tuff hide is a leveling compound applied to a sheet rock base to use in lieu of joint compound skim coat ( level 5 ) plaster skim coat is a whole different beast.
with tuff hide you hang regular dry wall and finish as usual to a level 3 or 4 finish and apply the tuff hide as the 5th and prime coat.
with skim coat plaster you start with blue board mesh the seams and apply a skim of plaster to mimick an old hardwall assambly.
hoped this helped.
Thank you James for your response. I assume skim coat plaster over blueboard is a very high quality product, a bit nicer than Tuff Hide over GWB? Or could you not tell the difference? Given of course that both were installed by competant tradsmen.
I guess what I am looking for is the premium installation method out there, within reason, and without going the extremes of a solid plaster/wood lath old school aproach or other.
The tuff Hide provides a very nice finish. Not as hard as plaster but harder than a regular drywall finish. The added benifit is that Tuff Hide is a primer surfacer, so you achieve a level five finish and prime the drywall all in one step.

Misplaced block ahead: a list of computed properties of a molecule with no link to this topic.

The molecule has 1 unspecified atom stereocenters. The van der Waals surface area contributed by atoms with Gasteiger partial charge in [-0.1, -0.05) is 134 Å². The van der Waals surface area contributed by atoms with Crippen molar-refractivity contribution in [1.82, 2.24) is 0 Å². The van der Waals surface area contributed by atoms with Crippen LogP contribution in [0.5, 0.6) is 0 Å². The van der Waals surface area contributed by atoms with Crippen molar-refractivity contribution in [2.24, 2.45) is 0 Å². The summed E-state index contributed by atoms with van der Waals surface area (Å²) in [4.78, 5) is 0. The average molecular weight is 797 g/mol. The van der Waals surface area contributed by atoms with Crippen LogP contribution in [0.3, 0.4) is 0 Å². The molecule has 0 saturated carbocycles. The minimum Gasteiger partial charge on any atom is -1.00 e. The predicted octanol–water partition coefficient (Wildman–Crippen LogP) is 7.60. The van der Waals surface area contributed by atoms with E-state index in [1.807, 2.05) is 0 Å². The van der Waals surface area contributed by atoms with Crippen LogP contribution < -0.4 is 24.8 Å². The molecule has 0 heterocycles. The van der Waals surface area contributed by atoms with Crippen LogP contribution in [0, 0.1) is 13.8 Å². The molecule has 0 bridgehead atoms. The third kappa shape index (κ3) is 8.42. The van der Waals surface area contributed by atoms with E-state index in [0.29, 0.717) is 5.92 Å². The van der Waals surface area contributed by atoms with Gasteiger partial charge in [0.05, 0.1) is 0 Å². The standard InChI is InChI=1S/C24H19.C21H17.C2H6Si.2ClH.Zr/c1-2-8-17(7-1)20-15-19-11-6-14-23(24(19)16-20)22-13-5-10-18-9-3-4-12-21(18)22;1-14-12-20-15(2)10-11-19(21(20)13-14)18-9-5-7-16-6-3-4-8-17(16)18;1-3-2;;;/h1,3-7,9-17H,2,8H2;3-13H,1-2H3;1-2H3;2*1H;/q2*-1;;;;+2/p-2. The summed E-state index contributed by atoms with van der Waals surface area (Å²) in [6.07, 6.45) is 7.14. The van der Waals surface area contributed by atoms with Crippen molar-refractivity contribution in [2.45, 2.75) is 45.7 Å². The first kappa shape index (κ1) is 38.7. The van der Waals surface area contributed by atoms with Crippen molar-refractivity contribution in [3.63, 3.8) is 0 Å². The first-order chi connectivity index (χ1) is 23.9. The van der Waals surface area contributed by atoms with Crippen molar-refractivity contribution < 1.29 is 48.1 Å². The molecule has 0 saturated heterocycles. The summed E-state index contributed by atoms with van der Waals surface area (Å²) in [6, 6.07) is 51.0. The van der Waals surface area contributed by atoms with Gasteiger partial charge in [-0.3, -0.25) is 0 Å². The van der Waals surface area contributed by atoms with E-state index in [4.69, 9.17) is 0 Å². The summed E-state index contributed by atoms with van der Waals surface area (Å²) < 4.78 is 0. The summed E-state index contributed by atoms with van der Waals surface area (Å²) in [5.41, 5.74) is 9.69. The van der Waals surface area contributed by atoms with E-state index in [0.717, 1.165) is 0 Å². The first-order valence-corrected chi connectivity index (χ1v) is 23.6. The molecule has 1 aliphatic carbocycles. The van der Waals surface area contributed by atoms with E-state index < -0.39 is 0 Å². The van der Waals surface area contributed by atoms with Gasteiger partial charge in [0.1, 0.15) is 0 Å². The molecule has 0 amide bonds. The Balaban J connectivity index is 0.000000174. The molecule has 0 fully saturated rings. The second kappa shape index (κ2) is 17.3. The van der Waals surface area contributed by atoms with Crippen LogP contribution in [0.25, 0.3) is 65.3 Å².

Plaster can be quicker than taping. It has greater sound reflection (isloation}. It has much greater impact resistance and resists abrasion. As for cracks, durabond 90 and paper tape on seams is the best protection before plastering. Plaster also delivers a true flat plane. No feathering corners to outside corner beads and no feathering out but joints to look flat. A good plaster job leaves a polished surface. There should NEVER be any need to sand or spackle before painting. The highest quality interior wall is three coat over wire mesh. We use job sanded Red Top wood fiber plaster with a finish of lime and gaging plaster.